There are a lot of articles, books, conferences, and studies about successful leaders. The traits of great leaders are broken down and analyzed in such great detail. And yet, there is one that is hardly ever mentioned. It is one that we as a society consider "bad". We would actually consider it as the #1 trait of unsuccessful people. What is it?
The ability to QUIT!
Wait? Quit?!? That sounds ridiculous. After all, "winners never quit, and quitters never win", right? Or what about Thomas the Engine that Could? What about seeing things through to the end? What about responsibility and consistency? How is it possible that quitting is a trait of successful leaders?
All of those are great questions. Until I read the book "Mastering the Art of Quitting", I had never viewed quitting as a positive characteristic.
In the book, Peg Streep and Alan Bernstein point out that ultra successful people know how to balance persistence with quitting. Knowing how and when to quit was just as important as persisting.
Their study on success and quitting has a very relevant application to leadership.
Leaders are change agents. We value leaders who can pivot. Leaders who recognize that change is coming, prepare for it, and execute it. Most people are not good at this, though.
An essential part of "pivoting" and "changing" is quitting the old goal - quitting the old way of doing things. By choosing a new goal, a new way of doing things, you in essence need to say "no" to the old goal. You have to quit it.
Why do you need to quit a goal? If you don't, you will experience ego depletion. Basically, you will dry out your will-power faster, and have less energy to approach your new goals. Most times, even when we say we have quit a goal, we have not actually released it in our mind. Due to societal pressures, quitting is viewed as a negative action. In order to succeed, you need to learn the art of quitting.
They enumerate a simple 4-step process for quitting, or, as they would call it "true goal disengagement".
Step 1: Cognitive Disengagement
The first thing you need to do is to decide that you no longer want to accomplish the original goal. You need to decide that this goal no longer serves you. It is no longer in your best interest. For example, I at first had the goal to become CFO and then eventually CEO of Raytheon. When I realized that I no longer wanted to work for a corporation in the long term, I had to decide that that goal no longer served me. I had to tell myself that I no longer wanted to become the CFO/CEO.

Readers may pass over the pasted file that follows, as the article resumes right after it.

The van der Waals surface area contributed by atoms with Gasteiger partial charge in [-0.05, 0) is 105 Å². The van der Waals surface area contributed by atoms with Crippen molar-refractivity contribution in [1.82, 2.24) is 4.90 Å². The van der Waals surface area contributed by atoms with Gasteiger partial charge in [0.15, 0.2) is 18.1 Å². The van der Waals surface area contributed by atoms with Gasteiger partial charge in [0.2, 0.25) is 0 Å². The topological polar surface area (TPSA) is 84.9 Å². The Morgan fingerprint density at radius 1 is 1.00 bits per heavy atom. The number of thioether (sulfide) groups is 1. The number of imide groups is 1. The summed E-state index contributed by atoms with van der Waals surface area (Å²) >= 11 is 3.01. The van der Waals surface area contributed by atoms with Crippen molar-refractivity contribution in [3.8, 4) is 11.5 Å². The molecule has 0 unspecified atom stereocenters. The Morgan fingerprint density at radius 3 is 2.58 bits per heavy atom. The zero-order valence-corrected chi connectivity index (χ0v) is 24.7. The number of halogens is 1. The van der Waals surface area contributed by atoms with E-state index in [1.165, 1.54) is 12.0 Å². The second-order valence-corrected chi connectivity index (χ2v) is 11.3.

Step 2: Affective Disengagement
Whereas the first step was related to thoughts, the second step now tackles our emotions. Once you decide that a goal no longer serves you, you need to get your emotions on board. Be prepared to have a lot of backlash and surprise emotions arise from external and internal sources. "Quitting" is a heavily emotionally charged word. In a society that values persistence and success against all odds, it takes courage to quit.
This was a tough step for me. When we moved to the United States, the American Dream was "go to college, get a good job". That had been a life-time goal. I was emotionally invested in it. I wanted to make my family proud. I wanted to make my community proud. I wanted to make all the teachers who had invested in me proud. My perception of my value, of my "making the most of the gifts I was given", was tied to this goal. All these beliefs and emotions exploded out when I made the transition.
Step 3: Motivational Disengagement
Next, you choose the new goal. We are purpose-driven beings. So, if you quit a goal, an essential part of truly quitting is replacing that goal. It could be choosing to focus on another existing goal or choosing a new goal. A vacuum will be filled - it is the way of nature. If you don't replace the vacuum with a new goal, your brain will automatically go back to the old goal.
For me, my new goal was to become CEO of my own company. I had a clear path forward. I had a clear purpose. Well, as clear as anything entrepreneurial can be (which us very muddy, by the way). I knew I wanted to invest in people, to help them succeed, and the clearest way forward, given my corporate background, was to empower women and young professionals along their leadership journey.
Step 4: Behavioral Disengagement
This is where the rubber meets the road. The first three steps are mental preparation. Mindset is key, after all. Now you reinforce that mindset by behaving accordingly. You take actions towards your new goal. Taking physical action reinforces the new goal and enables you to manage your emotions. You can get excited about the new goal, the progress, etc... And eventually, the old goal will have no effect on you.
For me, I immediately threw myself into providing service. I started by doing live broadcasts of book reviews on Periscope. I interviewed authors. I created my own online programs such as the free 21 Day Career Champion and the Be Fearless Intensive.
A successful leader can go through this process for themselves, and helps their team and organization through it as well. Imagine how much more effective our organizational changes would be if we adequately prepared our teams for the mental side of change!
Streep and Bernstein's book is one of my top 9 must read books for leaders. If you would like additional information on what their book is about, you can download my free summary of the Top 9 Leadership Books for Today's Leader. It includes a one page summary of Mastering the Art of Quitting, and 8 other books that have been instrumental on my leadership journey.